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NH Senate passes bill requiring car seats with ‘restraints’ for kids up to and including 7-year-olds


CONCORD -- Children up to and including seven-year-olds must be fastened in a “child restraint” car seat under legislation passed by the state Senate Thursday.

The Senate version of the House Bill 242 now must be reconciled with a different House version or the bill will die. The Senate version allows the option of a having a child 57 inches or more in height not ride in a car seat, regardless of age.

Current law requires car seats for any child up to and including five years of age and 54 inches in height.

The House passed a bill on March 20 that increased the requirement for a car seat to six years of age and 55 inches in height. The vote was 224-137.

The Senate version, which passed easily on a voice vote, bill adds six- and seven-year-olds, and those up to 56 inches in height, to the requirement.

The House now can either concur with the Senate change, ask for a committee of conference to work out a compromise, or “non-concur” without a conference committee, effectively killing the bill.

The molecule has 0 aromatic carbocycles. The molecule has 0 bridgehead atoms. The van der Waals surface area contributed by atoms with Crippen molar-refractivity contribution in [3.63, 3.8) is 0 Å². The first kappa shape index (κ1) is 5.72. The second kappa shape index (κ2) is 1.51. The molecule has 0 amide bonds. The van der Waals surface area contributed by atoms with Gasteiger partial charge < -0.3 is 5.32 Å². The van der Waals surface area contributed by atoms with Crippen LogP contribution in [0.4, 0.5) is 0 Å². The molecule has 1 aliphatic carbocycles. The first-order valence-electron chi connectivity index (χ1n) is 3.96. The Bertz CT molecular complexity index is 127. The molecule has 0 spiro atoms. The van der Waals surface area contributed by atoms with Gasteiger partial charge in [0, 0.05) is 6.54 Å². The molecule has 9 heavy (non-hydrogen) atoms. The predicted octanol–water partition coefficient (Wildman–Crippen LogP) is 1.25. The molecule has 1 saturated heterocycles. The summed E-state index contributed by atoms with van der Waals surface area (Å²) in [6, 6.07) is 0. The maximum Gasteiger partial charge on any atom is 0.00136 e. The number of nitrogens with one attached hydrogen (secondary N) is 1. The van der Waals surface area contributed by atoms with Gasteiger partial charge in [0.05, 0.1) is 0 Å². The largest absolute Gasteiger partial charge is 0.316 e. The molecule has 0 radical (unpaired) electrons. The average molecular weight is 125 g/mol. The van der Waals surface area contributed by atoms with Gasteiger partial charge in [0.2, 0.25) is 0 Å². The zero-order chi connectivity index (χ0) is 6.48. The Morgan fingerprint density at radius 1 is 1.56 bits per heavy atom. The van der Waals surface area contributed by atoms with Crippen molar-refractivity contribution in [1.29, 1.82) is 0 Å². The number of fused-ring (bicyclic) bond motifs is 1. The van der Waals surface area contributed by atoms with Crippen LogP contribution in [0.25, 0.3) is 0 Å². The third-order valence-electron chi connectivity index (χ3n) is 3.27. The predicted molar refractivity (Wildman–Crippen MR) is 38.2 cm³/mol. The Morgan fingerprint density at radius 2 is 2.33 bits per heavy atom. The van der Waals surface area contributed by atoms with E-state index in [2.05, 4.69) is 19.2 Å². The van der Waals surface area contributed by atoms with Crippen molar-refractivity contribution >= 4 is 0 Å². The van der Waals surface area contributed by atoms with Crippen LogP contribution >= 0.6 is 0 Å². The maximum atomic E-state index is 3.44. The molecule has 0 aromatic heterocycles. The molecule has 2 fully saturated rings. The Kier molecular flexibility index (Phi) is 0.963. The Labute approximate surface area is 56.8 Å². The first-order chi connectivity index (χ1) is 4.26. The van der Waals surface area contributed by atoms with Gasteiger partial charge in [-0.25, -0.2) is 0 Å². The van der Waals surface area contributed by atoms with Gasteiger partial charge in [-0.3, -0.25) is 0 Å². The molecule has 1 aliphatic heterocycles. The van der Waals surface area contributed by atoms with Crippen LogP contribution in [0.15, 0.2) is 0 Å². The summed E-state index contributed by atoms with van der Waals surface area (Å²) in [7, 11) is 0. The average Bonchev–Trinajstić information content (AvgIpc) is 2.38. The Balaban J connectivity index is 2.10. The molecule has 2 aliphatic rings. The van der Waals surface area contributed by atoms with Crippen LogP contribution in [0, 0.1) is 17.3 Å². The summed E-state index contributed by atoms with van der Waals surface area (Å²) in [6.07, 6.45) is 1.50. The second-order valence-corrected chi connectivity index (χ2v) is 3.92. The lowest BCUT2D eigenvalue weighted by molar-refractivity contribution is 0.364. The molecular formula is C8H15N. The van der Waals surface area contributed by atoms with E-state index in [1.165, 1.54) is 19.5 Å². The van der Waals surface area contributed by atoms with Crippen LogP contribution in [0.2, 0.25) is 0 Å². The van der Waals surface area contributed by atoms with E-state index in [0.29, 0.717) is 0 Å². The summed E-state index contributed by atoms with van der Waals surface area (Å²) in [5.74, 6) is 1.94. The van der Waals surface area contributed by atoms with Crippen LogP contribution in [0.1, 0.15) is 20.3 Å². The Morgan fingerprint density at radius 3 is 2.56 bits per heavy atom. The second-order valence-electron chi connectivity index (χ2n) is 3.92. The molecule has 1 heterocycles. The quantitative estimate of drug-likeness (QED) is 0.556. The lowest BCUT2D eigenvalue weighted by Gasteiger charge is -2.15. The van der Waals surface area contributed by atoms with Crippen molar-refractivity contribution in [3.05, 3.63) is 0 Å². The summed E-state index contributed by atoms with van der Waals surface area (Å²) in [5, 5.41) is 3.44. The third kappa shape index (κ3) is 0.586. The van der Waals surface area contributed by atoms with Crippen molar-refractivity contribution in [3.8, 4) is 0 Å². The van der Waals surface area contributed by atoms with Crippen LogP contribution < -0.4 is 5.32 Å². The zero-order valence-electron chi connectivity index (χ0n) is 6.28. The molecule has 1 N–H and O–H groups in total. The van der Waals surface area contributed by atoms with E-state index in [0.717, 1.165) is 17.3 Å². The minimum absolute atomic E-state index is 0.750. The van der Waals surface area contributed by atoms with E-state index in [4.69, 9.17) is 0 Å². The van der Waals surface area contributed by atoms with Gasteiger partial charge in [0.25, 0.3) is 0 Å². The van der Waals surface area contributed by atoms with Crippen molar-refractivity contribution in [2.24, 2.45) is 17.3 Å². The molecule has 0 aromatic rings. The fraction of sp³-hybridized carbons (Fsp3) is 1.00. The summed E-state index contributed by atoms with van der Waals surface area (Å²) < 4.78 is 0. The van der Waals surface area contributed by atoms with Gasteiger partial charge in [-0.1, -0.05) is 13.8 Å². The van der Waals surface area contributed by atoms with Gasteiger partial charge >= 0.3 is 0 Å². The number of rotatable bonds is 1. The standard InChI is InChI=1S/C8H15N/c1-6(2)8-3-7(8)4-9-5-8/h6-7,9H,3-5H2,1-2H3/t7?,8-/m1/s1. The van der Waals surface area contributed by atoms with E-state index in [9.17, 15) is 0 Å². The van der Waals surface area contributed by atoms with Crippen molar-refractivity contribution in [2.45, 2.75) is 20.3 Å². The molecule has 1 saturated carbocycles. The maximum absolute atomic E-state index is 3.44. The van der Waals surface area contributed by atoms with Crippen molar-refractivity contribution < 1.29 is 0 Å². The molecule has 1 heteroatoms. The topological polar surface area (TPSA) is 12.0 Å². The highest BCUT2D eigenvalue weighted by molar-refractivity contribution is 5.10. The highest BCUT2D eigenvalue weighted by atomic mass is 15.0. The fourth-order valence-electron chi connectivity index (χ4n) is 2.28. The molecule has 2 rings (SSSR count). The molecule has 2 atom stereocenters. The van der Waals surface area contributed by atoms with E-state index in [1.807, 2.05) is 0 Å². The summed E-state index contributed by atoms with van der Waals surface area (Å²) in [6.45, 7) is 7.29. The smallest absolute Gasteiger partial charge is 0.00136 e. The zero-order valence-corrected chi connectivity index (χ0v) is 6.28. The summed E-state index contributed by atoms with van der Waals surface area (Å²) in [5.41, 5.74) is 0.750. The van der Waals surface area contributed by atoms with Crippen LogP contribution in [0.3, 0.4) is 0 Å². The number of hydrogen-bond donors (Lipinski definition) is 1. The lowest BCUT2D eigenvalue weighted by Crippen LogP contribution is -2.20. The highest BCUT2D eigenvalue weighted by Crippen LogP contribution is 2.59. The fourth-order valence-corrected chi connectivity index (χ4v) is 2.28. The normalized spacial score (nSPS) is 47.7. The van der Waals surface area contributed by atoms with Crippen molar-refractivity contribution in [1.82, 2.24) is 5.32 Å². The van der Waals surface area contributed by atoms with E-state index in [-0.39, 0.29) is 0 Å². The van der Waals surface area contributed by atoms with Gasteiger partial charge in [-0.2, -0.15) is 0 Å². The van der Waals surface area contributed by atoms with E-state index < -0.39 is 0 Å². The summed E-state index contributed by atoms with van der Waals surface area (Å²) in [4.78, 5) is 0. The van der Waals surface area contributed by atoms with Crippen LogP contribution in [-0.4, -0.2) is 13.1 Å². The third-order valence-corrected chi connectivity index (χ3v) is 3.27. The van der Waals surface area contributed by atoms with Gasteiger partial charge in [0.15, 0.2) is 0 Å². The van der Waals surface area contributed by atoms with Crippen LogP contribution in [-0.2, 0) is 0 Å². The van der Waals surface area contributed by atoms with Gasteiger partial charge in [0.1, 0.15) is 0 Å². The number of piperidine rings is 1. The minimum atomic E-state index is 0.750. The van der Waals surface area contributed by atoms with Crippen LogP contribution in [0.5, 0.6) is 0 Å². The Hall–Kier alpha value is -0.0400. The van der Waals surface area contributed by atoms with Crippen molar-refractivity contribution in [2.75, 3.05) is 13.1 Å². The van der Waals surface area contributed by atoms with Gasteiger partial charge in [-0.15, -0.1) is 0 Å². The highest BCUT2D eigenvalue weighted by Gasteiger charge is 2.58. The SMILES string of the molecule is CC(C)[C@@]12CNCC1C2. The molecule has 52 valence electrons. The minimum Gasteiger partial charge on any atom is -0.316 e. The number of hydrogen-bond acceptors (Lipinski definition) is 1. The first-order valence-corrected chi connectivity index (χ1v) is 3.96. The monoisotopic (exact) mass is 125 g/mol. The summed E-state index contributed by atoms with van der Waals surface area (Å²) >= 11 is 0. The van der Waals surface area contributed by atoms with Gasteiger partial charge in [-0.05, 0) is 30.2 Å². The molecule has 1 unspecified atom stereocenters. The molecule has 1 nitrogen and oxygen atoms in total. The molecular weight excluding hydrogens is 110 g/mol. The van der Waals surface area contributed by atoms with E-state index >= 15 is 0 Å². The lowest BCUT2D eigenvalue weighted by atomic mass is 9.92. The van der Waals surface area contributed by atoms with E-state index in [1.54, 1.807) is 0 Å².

Sen. David Boutin, R-Hooksett, said the Senate increased the age and height requirement that had been in the House version “to concur with national best practice standards.”

He said the Senate Transportation Committee, which had recommended on a 5-0 vote that the bill ought to pass, believes “this will protect our most vulnerable citizens.”

He said his seven-year-old grandchild prefers sitting in a car seat, anyway, because he is able to have a better view out of the windows, Boutin said.

Pat Moody, spokesman for AAA of Northern New England, said last month that his organization preferred a version similar to the one passed Thursday by the Senate, although he had urged a House committee to also include a weight requirement, which is in neither version of House Bill 242.

After the House passed its version last month, Gov. Maggie Hassan’s spokesman, Marc Goldberg said: “The governor supports measures to keep our children as safe as possible, including through the use of proper safety measures in vehicles, and she looks forward to hearing from stakeholders and fully evaluating the legislation to update current New Hampshire child safety laws.”


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